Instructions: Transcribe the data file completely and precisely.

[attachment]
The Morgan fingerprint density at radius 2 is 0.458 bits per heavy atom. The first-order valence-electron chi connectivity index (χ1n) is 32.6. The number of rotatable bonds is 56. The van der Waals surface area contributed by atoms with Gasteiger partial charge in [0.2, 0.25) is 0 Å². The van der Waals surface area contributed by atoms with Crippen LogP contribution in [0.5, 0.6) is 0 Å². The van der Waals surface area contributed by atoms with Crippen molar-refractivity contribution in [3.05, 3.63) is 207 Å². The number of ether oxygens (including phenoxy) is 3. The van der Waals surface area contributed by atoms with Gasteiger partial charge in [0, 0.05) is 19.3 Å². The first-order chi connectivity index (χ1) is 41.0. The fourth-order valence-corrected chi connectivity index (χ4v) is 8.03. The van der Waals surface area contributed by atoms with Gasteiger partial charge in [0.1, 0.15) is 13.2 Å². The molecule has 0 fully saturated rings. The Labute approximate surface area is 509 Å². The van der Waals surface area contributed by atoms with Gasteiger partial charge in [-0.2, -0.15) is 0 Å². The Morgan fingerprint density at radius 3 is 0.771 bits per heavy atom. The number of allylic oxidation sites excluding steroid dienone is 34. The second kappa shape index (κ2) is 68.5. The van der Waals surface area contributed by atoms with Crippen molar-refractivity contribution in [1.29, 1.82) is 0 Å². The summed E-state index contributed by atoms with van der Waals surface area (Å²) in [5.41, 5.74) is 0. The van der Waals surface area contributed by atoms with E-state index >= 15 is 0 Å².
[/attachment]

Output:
The Morgan fingerprint density at radius 2 is 0.458 bits per heavy atom. The first-order valence-electron chi connectivity index (χ1n) is 32.6. The number of rotatable bonds is 56. The van der Waals surface area contributed by atoms with Gasteiger partial charge in [0.2, 0.25) is 0 Å². The van der Waals surface area contributed by atoms with Crippen LogP contribution in [0.5, 0.6) is 0 Å². The van der Waals surface area contributed by atoms with Crippen molar-refractivity contribution in [3.05, 3.63) is 207 Å². The number of ether oxygens (including phenoxy) is 3. The van der Waals surface area contributed by atoms with Gasteiger partial charge in [0, 0.05) is 19.3 Å². The first-order chi connectivity index (χ1) is 41.0. The fourth-order valence-corrected chi connectivity index (χ4v) is 8.03. The van der Waals surface area contributed by atoms with Gasteiger partial charge in [0.1, 0.15) is 13.2 Å². The molecule has 0 fully saturated rings. The Labute approximate surface area is 509 Å². The van der Waals surface area contributed by atoms with Gasteiger partial charge in [-0.2, -0.15) is 0 Å². The Morgan fingerprint density at radius 3 is 0.771 bits per heavy atom. The number of allylic oxidation sites excluding steroid dienone is 34. The second kappa shape index (κ2) is 68.5. The van der Waals surface area contributed by atoms with Crippen molar-refractivity contribution in [1.29, 1.82) is 0 Å². The summed E-state index contributed by atoms with van der Waals surface area (Å²) in [5.41, 5.74) is 0. The van der Waals surface area contributed by atoms with E-state index >= 15 is 0 Å².